What to Avoid During a Home Purchase
With the thrill that comes with an accepted offer and a "yes" from the lender, many homebuyers make the error of carrying their enthusiasm straight to the mall or appliance store. Until your loan closes, there are still some hurdles to jump. Below you'll find a list of actions to avoid during this critical time of your home purchase.
Don't empty your wallet on big-ticket items Although you may be listing ways to turn your new house into a showplace, try to stay away from major purchases like appliances, electronics, or expensive furnishings. You will also want to avoid vacations and car purchases until the closing of your loan. Financing your Plasma TVs with a store card or a bank credit card could put your credit worthiness at risk during the time it means the most. It's even a bad idea to make those big-ticket purchases using cash. Lending Institutions are examining your cash reserve when considering your loan.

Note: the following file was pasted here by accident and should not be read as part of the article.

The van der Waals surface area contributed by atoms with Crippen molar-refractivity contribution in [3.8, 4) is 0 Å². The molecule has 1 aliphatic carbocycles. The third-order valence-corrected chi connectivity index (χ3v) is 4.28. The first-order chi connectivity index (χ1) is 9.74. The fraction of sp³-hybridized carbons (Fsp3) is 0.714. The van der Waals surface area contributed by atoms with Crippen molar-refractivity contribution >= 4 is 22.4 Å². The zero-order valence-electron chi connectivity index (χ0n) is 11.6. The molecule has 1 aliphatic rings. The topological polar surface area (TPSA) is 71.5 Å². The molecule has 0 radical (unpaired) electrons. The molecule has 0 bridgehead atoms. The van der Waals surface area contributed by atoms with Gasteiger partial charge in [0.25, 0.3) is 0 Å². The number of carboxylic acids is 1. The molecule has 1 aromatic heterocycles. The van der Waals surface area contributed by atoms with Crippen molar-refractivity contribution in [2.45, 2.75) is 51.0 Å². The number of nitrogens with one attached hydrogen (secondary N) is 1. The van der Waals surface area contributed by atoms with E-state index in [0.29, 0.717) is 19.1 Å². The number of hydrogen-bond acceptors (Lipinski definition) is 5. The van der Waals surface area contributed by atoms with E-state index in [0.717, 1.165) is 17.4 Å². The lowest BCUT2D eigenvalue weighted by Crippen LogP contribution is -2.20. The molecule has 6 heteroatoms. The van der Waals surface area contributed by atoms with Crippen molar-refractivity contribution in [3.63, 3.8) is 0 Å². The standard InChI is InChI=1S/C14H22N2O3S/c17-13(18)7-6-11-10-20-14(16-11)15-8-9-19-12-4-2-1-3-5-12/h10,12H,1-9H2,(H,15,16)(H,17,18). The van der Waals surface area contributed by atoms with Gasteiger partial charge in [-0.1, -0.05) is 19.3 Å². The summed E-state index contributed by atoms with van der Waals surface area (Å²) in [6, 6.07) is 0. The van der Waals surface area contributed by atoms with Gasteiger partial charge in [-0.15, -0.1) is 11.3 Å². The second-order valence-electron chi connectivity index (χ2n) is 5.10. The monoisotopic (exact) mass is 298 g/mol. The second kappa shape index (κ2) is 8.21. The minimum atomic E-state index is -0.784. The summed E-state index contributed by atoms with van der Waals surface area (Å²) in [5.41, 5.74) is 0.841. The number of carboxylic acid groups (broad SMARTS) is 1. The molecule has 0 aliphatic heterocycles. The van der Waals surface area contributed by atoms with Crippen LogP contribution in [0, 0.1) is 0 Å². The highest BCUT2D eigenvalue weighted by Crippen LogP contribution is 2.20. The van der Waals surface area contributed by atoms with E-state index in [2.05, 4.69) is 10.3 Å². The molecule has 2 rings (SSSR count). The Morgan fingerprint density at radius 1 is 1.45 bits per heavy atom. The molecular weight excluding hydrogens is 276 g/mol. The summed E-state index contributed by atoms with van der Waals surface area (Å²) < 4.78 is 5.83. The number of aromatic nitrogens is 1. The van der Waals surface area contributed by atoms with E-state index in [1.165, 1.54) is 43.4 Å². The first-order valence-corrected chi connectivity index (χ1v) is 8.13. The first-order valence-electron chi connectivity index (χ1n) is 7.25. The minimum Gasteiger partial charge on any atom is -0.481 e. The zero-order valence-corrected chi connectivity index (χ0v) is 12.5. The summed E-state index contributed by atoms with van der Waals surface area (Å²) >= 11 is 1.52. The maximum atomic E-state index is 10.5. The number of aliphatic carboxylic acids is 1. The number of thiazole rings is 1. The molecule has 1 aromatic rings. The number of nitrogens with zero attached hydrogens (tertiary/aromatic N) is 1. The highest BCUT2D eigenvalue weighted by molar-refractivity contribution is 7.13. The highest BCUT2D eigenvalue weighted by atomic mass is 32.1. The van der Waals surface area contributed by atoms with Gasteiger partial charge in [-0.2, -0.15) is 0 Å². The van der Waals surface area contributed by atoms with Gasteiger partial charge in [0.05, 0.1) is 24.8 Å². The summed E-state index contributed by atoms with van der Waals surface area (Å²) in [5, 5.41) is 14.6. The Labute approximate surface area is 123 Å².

Don't look for a new career. Stability in your career history is a positive thing to lending institutions. Finding a new career (especially one with a better salary) may not change your ability to qualify for a loan. But in some cases, changing careers during the mortgage application process may bring concern and hinder your application.
Don't switch banks or move money around in your bank accounts. While your lending institution reviews your mortgage application, you will likely be instructed to provide bank statements for the last two or three months on your checking accounts, savings accounts, money market funds and other liquid wealth. The lender looks for a consistent rise and fall of your money over the pay period, in order to rule out fraud. No matter the purpose, moving banks or transferring funds might raise a red flag with your lender and slow down your loan process.
Don't give cash directly to your seller (usually in the case of of "for sale by owner") to be used as earnest money. As a rule, your good faith deposit belongs to you, not to the seller until the sale is final. Your good faith funds are to be applied to your expenses upon closing; a individual seller might not realize this. We recommend that you put the funds into a trust account, or get an attorney to hold them until the closing of the sale. The contract should document to whom the funds go if the home purchase does not go through.